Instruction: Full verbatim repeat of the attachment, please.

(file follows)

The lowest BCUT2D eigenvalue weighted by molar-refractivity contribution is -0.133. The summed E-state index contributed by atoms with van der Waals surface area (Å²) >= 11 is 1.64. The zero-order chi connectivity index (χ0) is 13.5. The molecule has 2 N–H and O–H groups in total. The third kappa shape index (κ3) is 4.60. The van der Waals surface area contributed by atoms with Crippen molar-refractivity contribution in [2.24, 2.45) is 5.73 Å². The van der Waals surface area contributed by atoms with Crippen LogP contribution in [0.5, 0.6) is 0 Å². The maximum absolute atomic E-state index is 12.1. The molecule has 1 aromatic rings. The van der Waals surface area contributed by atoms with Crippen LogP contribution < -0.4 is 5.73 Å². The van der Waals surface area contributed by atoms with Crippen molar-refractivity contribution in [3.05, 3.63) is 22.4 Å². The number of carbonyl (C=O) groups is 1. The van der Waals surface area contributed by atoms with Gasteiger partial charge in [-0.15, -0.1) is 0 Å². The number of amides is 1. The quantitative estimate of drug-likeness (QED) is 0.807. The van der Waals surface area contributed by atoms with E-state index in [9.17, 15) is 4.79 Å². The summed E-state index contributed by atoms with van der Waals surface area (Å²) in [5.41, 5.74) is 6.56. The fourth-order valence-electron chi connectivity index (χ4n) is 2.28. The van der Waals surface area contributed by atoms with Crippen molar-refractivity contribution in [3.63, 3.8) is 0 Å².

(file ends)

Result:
The lowest BCUT2D eigenvalue weighted by molar-refractivity contribution is -0.133. The summed E-state index contributed by atoms with van der Waals surface area (Å²) >= 11 is 1.64. The zero-order chi connectivity index (χ0) is 13.5. The molecule has 2 N–H and O–H groups in total. The third kappa shape index (κ3) is 4.60. The van der Waals surface area contributed by atoms with Crippen molar-refractivity contribution in [2.24, 2.45) is 5.73 Å². The van der Waals surface area contributed by atoms with Crippen LogP contribution in [0.5, 0.6) is 0 Å². The maximum absolute atomic E-state index is 12.1. The molecule has 1 aromatic rings. The van der Waals surface area contributed by atoms with Crippen LogP contribution < -0.4 is 5.73 Å². The van der Waals surface area contributed by atoms with Crippen molar-refractivity contribution in [3.05, 3.63) is 22.4 Å². The number of carbonyl (C=O) groups is 1. The van der Waals surface area contributed by atoms with Gasteiger partial charge in [-0.15, -0.1) is 0 Å². The number of amides is 1. The quantitative estimate of drug-likeness (QED) is 0.807. The van der Waals surface area contributed by atoms with E-state index in [9.17, 15) is 4.79 Å². The summed E-state index contributed by atoms with van der Waals surface area (Å²) in [5.41, 5.74) is 6.56. The fourth-order valence-electron chi connectivity index (χ4n) is 2.28. The van der Waals surface area contributed by atoms with Crippen molar-refractivity contribution in [3.63, 3.8) is 0 Å².